As Congress looks for new sources of revenue to deal with the looming "fiscal cliff," a popular ingredient of the American dream could be on the chopping block.
It's the mortgage interest tax break, an especially popular deduction in high-cost places like the Bay Area, which allows taxpayers to cut their taxable income by the amount of interest they pay on their home loans.
Long seen as an untouchable "third-rail" in Washington, D.C., the break is now on the table as the Obama administration and Republicans look for more tax revenue. While the real estate industry argues the break is essential to keep the housing market healthy, some economists are not convinced, and the deduction is a fat target because it
"It's incredibly significant to me," said Satish Shenoy, who is shopping for a home in Silicon Valley for his young family. "The mortgage deduction is one big reason to buy a house, versus renting," he said.
Buying a home in the valley will mean taking on a $600,000 to $700,000 mortgage, said Shenoy, who manages cloud software sales for a Santa Clara-based telecommunications company. At a combined state and federal tax rate of 30 percent, that could mean $6,000 to $7,000 the first year in tax savings.
That hefty tax break -- multiplied by countless other homeowners across the U.S. -- explains why any move to trim the
The deduction can be taken for interest on mortgages up to $1 million for a first or second home and interest up to $100,000 in home equity loans. It reduced federal tax revenue by $80 billion in 2010, according to a study by Pew Charitable Trusts based on Treasury Department estimates, making it one of the biggest personal tax breaks.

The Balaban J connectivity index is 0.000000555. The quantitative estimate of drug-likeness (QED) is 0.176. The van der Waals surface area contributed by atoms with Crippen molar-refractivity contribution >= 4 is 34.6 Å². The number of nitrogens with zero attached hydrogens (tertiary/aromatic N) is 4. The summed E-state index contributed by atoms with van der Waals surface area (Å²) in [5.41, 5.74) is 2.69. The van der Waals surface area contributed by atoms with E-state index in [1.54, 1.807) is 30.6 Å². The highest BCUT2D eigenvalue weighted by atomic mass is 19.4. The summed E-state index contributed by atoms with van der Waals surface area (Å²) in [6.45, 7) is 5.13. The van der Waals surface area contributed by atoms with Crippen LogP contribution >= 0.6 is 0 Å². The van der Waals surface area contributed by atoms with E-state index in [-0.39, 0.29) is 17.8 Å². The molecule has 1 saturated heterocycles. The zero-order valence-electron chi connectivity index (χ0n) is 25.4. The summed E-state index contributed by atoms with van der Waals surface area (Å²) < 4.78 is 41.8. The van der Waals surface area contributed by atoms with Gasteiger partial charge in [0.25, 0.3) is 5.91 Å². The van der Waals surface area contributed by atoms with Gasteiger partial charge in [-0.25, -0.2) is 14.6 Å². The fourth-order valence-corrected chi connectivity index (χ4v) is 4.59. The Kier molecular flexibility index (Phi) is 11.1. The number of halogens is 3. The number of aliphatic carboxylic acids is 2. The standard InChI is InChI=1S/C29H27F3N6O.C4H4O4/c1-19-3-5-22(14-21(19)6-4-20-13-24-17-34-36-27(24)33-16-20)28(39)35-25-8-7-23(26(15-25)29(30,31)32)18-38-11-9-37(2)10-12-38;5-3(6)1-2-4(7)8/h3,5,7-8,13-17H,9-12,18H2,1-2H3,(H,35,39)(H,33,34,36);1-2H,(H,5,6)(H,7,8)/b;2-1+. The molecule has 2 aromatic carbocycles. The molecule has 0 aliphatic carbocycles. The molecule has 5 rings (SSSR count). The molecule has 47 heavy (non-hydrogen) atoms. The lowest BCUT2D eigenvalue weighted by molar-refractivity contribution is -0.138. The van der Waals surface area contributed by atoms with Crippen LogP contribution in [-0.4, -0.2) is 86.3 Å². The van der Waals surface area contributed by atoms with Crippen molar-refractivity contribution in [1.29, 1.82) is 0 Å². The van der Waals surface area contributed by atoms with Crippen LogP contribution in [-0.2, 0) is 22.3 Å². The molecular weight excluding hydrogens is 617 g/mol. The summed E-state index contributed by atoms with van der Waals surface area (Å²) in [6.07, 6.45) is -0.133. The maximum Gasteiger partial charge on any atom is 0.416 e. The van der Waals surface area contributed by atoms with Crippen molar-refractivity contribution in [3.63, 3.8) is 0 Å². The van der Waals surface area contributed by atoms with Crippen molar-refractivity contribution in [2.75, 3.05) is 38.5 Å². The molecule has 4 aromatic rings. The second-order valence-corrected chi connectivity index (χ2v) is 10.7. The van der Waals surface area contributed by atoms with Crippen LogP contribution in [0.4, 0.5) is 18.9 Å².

Discussions in Washington currently center around some form of cap on all deductions. That would inevitably limit the mortgage interest deduction, which is one of the largest tax breaks in dollar amounts. The bipartisan Simpson-Bowles Commission advanced a proposal to cap qualifying mortgages at $500,000, give homeowners a 12 percent tax credit and eliminate the deduction for second homes and home equity loans.
Benefiting the most from the deduction are homeowners in high-cost areas such as California, Hawaii and New York, said Michael Gray, who operates a Silicon Valley accounting firm and the website taxtrimmers.com.
"It would have a very dramatic impact on the housing market" in these states, he said. "To do this when the housing market is
The real estate industry argues that any abrupt elimination of the deduction would damage a fragile economy, cause home prices to drop and prevent some people from becoming first-time homebuyers.
"For some folks, that deduction makes the difference in their ability to maintain their status as homeowners," said David Stark, public affairs director of the Bay East Association of Realtors in Pleasanton.
National Association of Realtors chief economist Lawrence Yun argues that removing the deduction could lower property values by 15 percent, affecting even those who don't use the deduction.